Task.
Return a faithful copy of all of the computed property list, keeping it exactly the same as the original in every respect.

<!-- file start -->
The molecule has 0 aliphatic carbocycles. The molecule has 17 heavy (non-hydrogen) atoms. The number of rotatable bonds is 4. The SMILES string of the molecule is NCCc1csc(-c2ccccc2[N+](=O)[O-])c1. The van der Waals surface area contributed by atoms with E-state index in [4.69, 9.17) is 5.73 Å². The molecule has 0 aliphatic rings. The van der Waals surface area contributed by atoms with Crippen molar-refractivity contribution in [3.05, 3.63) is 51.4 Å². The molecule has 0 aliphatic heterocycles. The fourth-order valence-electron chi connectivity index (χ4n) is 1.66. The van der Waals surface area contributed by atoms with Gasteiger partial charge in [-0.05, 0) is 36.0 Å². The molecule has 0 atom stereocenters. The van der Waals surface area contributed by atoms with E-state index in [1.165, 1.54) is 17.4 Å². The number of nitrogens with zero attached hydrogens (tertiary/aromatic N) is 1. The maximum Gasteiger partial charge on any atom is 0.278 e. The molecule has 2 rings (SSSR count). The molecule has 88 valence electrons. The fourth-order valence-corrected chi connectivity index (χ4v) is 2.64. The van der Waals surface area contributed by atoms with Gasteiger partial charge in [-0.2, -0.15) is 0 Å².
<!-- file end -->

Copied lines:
The molecule has 0 aliphatic carbocycles. The molecule has 17 heavy (non-hydrogen) atoms. The number of rotatable bonds is 4. The SMILES string of the molecule is NCCc1csc(-c2ccccc2[N+](=O)[O-])c1. The van der Waals surface area contributed by atoms with E-state index in [4.69, 9.17) is 5.73 Å². The molecule has 0 aliphatic rings. The van der Waals surface area contributed by atoms with Crippen molar-refractivity contribution in [3.05, 3.63) is 51.4 Å². The molecule has 0 aliphatic heterocycles. The fourth-order valence-electron chi connectivity index (χ4n) is 1.66. The van der Waals surface area contributed by atoms with Gasteiger partial charge in [-0.05, 0) is 36.0 Å². The molecule has 0 atom stereocenters. The van der Waals surface area contributed by atoms with E-state index in [1.165, 1.54) is 17.4 Å². The number of nitrogens with zero attached hydrogens (tertiary/aromatic N) is 1. The maximum Gasteiger partial charge on any atom is 0.278 e. The molecule has 2 rings (SSSR count). The molecule has 88 valence electrons. The fourth-order valence-corrected chi connectivity index (χ4v) is 2.64. The van der Waals surface area contributed by atoms with Gasteiger partial charge in [-0.2, -0.15) is 0 Å².